On privacy, last week the EU’s High Court invalidated the fifteen-year-old U.S.-EU Data Safe Harbor, and France, taking the lead for the EU, rejected Google’s implementation of Europe’s High Court ruling requiring Google to allow for a European Right to Be Forgotten. In addition to those major privacy actions, top EU member countries are also seeking to enforce that Google offer an opt out from consolidation of their private data across services, and to potentially require storage of European private data on European soil under clear European legal jurisdiction.
The EU is far from the only source of international structural antitrust/privacy risks for Alphabet-Google.
In Russia, last month Russian antitrust authorities found Google-Android guilty of abusing its dominant Android licensed operating system dominance by tying/bundling search and other apps with Android, and this month the same authorities ordered Google to unbundle Google apps from Android by removing contractual tying arrangements by next month. In June, Russia mimicked the EU and proposed a strict Russian Right to be Forgotten. In addition, this October the Moscow City Court banned Google from using bots to read Russian users’ personal emails – i.e. effectively illegal wiretapping.
In China, we learned last month that China’s Internet czar is requiring Google and other top American tech companies to provide “secure and controllable” backdoors/encryption key access to their systems and even potentially hand over source code – if they want to provide products and services in China.
In sum, Alphabet-Google knows it faces a difficult gauntlet of antitrust investigations into search and Android, in addition to many investigations into privacy violations that could pressure Google to localize data in different countries.
All of this presents ongoing risks to the Google and Android brands with a large percentage of Google and Android users overseas, over a long period of time. Being branded by antitrust authorities as dominant and abusing its dominance to harm consumers and innovation could threaten to devalue the Google global brand, explaining in part why Google has been demoted to just an Alphabet company, albeit its largest.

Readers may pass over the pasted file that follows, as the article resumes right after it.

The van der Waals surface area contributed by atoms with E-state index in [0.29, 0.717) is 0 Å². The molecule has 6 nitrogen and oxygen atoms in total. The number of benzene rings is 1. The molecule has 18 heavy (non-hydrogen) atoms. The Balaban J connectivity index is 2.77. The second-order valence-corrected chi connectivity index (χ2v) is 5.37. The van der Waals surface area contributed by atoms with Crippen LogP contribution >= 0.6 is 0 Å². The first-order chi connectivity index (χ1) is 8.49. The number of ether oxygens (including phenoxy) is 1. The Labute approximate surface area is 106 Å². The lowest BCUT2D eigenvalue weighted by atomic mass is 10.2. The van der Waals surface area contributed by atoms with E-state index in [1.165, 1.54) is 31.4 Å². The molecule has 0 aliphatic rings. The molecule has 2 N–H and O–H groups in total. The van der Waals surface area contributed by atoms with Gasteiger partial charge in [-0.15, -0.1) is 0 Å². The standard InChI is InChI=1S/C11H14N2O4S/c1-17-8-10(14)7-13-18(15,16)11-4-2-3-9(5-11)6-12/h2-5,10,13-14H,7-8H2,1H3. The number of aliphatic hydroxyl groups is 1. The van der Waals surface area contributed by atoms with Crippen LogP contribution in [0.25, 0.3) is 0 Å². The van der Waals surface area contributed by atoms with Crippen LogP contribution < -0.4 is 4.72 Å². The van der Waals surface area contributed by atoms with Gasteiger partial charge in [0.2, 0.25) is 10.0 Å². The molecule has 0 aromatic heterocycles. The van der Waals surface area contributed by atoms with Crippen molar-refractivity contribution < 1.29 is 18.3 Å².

As I have written for a couple of years, the Snowden NSA revelations marked the peak of America’s dominance of the Internet. Since then the rest of the world has been actively de-Americanizing the Internet with the unwitting help of U.S. policymakers. For Alphabet, the company formally known as Google, this means that much of the rest of the world will be increasingly sovereign-izing Alphabet-Google in requiring it to respect their varying sovereign rules of law.
In a nutshell, Alphabet-Google apparently foresees that its former maximally-efficient, unencumbered, infrastructure and operating model, is going to become less efficient and more encumbered due to its serial and systemic abuses of its dominance and data protection.
If the Google Era was largely about the world submitting to Google’s dictates to others, apparently the Alphabet Era may become more about Alphabet-Google increasingly submitting to sovereign nations’ rule of law – at least outside the U.S.
Scott Cleland served as Deputy U.S. Coordinator for International Communications & Information Policy in the George H. W. Bush Administration. He is President of Precursor LLC, an emergent enterprise risk consultancy for Fortune 500 companies, some of which are Google competitors, and Chairman of NetCompetition, a pro-competition e-forum supported by broadband interests. He is also author of “Search & Destroy: Why You Can’t Trust Google Inc.” Cleland has testified before both the Senate and House antitrust subcommittees on Google and also before the relevant House oversight subcommittee on Google’s privacy problems.